Monday, May 30, 2011


Interval Estimation: Some Basic Ideas
1 – α – confidence coefficient
α (0<α<1) – level of significance
Confidence limits – endpoints of the confidence interval
β2 -      - lower confidence limit
β1 -      - upper confidence limit
Following aspects of interval estimation:
1.      Since β2, although an unknown, is assumed to be some fixed number, either it lies in the interval or it does not.
2.      Random interval will vary from one sample to the next because it is based on β2, which is random.
3.      Since the confidence interval is random, the probability statements attached to it should be understood in the long-run sense, that is, repeated sampling.
Confidence Intervals for Regression Coefficients β1 and β2
  • Confidence Interval for β2
  • Confidence Interval for β1
  • Confidence Interval for
  •  Hypothesis Testing: the Confidence-Interval Approach
  • Two-sided or Two-tail test
Decision Rule: Construct a 100(1 – α)% confidence interval for β2. If the β2 under H0 falls within this confidence interval, do not reject H0, but if it falls outside the interval, reject H0.
  • One-sided or One-tail test
Hypothesis Testing: The Test-of-Significance Approach
  • Testing the significance of Regression Coefficients: the t – Test
Broadly speaking, the test of significance is a procedure by which sample results are used to verify the truth of falsify of null hypothesis.
In the language of significance tests, a statistic is said to be statistically significant if the value of the test statistic lies in the critical region. In this case the null hypothesis is rejected. By the same token, a test is said to be statistically insignificant if the value of the test statistic lies in the acceptance region.
Testing the Significance of        : The r2 Test
Hypothesis Testing: Some Practical Aspects
  • The Meaning of “Accepting” or “Rejecting” a Hypothesis
On the basis of a test of significance, say, the t-test, we decide to “accept” the null hypothesis, all we are saying is that on the basis of the sample evidence we have no reason to reject it; we are not saying that the null hypothesis is time beyond any doubt.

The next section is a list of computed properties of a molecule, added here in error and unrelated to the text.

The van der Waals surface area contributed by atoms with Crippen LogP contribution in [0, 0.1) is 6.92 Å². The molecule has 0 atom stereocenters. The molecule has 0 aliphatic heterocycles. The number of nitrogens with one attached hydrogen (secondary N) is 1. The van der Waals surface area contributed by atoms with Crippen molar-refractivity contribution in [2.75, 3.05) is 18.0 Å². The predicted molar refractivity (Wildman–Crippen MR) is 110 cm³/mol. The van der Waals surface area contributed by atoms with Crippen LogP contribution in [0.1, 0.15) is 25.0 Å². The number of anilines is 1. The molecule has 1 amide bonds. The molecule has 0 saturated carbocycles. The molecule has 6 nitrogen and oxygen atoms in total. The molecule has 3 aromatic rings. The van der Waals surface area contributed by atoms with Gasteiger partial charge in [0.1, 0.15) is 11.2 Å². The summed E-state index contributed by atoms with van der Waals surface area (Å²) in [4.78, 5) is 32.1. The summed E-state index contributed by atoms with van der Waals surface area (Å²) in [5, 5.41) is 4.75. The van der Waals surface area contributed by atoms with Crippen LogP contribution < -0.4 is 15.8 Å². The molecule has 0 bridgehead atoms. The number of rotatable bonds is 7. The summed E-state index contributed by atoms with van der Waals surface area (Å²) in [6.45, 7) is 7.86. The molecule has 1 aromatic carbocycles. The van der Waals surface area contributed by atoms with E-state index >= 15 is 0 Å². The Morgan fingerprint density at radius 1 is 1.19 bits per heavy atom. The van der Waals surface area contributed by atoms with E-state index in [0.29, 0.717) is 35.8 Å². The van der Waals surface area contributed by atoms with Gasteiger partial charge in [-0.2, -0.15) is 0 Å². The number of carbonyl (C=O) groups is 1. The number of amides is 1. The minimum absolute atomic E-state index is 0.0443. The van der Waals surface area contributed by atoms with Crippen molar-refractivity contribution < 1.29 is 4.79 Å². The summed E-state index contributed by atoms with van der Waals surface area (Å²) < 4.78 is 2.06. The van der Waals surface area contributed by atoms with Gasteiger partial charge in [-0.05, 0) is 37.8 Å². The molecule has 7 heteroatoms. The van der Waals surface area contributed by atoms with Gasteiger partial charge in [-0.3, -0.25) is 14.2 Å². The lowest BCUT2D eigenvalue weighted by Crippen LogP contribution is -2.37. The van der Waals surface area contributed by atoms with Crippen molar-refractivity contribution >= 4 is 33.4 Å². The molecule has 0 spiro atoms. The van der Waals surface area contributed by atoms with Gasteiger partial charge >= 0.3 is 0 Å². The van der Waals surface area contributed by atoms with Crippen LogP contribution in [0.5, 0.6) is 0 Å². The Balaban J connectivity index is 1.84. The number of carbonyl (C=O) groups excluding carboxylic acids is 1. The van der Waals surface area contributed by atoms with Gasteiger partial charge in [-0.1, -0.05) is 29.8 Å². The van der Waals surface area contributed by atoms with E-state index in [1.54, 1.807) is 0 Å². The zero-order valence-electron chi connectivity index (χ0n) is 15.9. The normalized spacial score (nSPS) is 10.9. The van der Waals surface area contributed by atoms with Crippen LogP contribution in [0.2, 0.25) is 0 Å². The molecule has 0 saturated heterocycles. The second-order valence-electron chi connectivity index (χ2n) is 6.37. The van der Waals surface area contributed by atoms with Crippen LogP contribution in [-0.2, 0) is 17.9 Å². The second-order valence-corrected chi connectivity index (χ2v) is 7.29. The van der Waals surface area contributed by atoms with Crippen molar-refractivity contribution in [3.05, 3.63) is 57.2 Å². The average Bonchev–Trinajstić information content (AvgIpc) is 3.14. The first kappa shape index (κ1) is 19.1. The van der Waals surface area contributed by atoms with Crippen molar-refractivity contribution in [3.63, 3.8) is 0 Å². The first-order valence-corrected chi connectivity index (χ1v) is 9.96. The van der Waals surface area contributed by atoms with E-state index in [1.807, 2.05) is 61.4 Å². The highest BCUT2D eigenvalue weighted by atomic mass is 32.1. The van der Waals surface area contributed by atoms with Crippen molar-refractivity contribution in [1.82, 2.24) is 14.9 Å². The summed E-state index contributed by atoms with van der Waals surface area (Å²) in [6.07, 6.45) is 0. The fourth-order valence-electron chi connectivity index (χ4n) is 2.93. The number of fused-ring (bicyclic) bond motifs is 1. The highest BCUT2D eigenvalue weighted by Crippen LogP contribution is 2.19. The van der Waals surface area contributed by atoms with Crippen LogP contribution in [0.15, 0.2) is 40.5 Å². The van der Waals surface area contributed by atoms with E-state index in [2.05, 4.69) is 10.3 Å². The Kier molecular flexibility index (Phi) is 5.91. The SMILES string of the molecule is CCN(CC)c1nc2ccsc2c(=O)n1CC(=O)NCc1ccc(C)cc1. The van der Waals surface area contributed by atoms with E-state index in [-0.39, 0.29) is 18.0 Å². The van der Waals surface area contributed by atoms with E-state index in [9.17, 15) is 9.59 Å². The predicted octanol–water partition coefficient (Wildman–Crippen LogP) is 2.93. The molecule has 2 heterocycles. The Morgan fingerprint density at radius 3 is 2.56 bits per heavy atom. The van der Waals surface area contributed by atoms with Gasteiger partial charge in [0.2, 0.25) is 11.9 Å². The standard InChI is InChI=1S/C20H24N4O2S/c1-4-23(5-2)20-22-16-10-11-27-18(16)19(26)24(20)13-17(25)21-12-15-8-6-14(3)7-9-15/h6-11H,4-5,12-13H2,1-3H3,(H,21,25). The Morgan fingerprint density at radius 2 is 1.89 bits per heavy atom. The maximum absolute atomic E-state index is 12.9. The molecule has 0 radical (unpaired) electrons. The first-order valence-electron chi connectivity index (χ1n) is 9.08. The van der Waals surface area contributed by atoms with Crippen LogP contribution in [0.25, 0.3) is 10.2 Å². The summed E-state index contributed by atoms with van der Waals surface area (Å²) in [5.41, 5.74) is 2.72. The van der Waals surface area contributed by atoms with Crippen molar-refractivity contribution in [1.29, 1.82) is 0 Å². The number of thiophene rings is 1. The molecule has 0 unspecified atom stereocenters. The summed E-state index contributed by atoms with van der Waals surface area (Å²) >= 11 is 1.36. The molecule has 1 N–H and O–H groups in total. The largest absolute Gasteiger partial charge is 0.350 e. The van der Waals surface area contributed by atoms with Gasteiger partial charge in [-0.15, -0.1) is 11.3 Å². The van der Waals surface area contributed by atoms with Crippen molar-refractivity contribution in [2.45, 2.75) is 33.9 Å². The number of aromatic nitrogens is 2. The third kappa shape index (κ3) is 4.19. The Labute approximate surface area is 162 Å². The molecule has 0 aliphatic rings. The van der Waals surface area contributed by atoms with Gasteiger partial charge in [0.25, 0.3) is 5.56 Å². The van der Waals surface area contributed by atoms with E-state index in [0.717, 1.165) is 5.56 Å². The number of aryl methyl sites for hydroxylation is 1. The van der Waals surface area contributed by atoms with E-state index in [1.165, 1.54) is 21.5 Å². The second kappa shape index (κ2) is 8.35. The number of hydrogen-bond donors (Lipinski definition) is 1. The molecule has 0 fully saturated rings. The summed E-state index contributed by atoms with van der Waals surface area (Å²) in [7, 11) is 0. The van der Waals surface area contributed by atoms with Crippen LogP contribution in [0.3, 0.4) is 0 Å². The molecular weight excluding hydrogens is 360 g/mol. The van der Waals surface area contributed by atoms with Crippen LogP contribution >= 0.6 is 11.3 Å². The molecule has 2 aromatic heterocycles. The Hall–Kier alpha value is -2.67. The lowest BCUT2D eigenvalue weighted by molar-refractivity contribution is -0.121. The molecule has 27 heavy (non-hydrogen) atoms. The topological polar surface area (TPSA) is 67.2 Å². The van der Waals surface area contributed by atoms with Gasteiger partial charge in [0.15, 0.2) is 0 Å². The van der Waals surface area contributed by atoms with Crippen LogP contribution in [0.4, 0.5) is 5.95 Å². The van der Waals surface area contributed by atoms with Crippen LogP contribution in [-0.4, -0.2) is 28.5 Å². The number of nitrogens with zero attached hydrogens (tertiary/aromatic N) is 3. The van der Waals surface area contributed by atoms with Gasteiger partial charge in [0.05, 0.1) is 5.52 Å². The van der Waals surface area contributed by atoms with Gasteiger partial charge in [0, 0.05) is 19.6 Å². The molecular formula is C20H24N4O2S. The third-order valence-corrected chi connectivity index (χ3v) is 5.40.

• The “Zero” Null Hypothesis and the “2 – t” Rule of Thumb
“2 – t” Rule of Thumb – if the number of degrees of freedom is 20 or more and if α, the level of significance is set at 0.05, then the null hypothesis β2 = 0 can be rejected if the t-value [ = β2/se(β2)] exceeds 2 in absolute value.
  • Forming the Null and Alternative Hypotheses
It is extremely important that the researcher establish these hypotheses before carrying out the empirical investigation.
  • The Exact Level of Significance: The P Value
P Value (probability value) – also known as the observed or exact level of significance or the exact probability of committing a Type I error. It is defined as the lowest significance level at which a null hypothesis can be rejected.
Application of Regression Analysis: The Problem of Prediction
  • Individual Prediction
Therefore, one should exercise great caution in “extrapolating” the historical regression line to predict E(Y/X0) or Y0 associated with a given X0 that is far removed from the sample mean X.
Reporting the Results of Regression Analysis
Evaluating the Results of Regression Analysis
  • Normality Tests
Histogram of Residuals – simple graphic device that is used to learn something about the shape of the PDF of a random variable.
Normal Probability Plot – comparatively simply graphical device to study the shape of the probability density function of a random variable.
Jacque-Bera Test of Normality – is an asymptotic or large-sample test. It is also based on OLS residuals. This test first computes the skewness and kurtosis.

JB = n     S2  +   (k – 3)2

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